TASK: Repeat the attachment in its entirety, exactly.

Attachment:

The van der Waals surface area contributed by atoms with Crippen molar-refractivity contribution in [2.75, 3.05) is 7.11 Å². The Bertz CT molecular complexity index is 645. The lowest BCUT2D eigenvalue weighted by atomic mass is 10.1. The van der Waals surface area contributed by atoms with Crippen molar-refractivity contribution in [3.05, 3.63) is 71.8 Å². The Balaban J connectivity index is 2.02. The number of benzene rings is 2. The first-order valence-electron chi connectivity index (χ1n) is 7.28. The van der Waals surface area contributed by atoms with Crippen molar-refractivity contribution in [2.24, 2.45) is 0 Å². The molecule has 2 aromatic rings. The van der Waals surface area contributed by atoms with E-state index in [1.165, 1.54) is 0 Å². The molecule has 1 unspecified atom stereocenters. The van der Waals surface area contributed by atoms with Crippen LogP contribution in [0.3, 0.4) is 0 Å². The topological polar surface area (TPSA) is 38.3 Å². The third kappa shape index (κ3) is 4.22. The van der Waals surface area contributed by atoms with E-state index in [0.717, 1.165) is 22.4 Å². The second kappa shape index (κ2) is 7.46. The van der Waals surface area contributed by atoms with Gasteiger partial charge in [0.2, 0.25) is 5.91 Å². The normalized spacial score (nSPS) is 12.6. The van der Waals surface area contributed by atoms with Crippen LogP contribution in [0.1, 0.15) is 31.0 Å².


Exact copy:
The van der Waals surface area contributed by atoms with Crippen molar-refractivity contribution in [2.75, 3.05) is 7.11 Å². The Bertz CT molecular complexity index is 645. The lowest BCUT2D eigenvalue weighted by atomic mass is 10.1. The van der Waals surface area contributed by atoms with Crippen molar-refractivity contribution in [3.05, 3.63) is 71.8 Å². The Balaban J connectivity index is 2.02. The number of benzene rings is 2. The first-order valence-electron chi connectivity index (χ1n) is 7.28. The van der Waals surface area contributed by atoms with Crippen molar-refractivity contribution in [2.24, 2.45) is 0 Å². The molecule has 2 aromatic rings. The van der Waals surface area contributed by atoms with E-state index in [1.165, 1.54) is 0 Å². The molecule has 1 unspecified atom stereocenters. The van der Waals surface area contributed by atoms with Crippen LogP contribution in [0.3, 0.4) is 0 Å². The topological polar surface area (TPSA) is 38.3 Å². The third kappa shape index (κ3) is 4.22. The van der Waals surface area contributed by atoms with E-state index in [0.717, 1.165) is 22.4 Å². The second kappa shape index (κ2) is 7.46. The van der Waals surface area contributed by atoms with Gasteiger partial charge in [0.2, 0.25) is 5.91 Å². The normalized spacial score (nSPS) is 12.6. The van der Waals surface area contributed by atoms with Crippen LogP contribution in [0.1, 0.15) is 31.0 Å².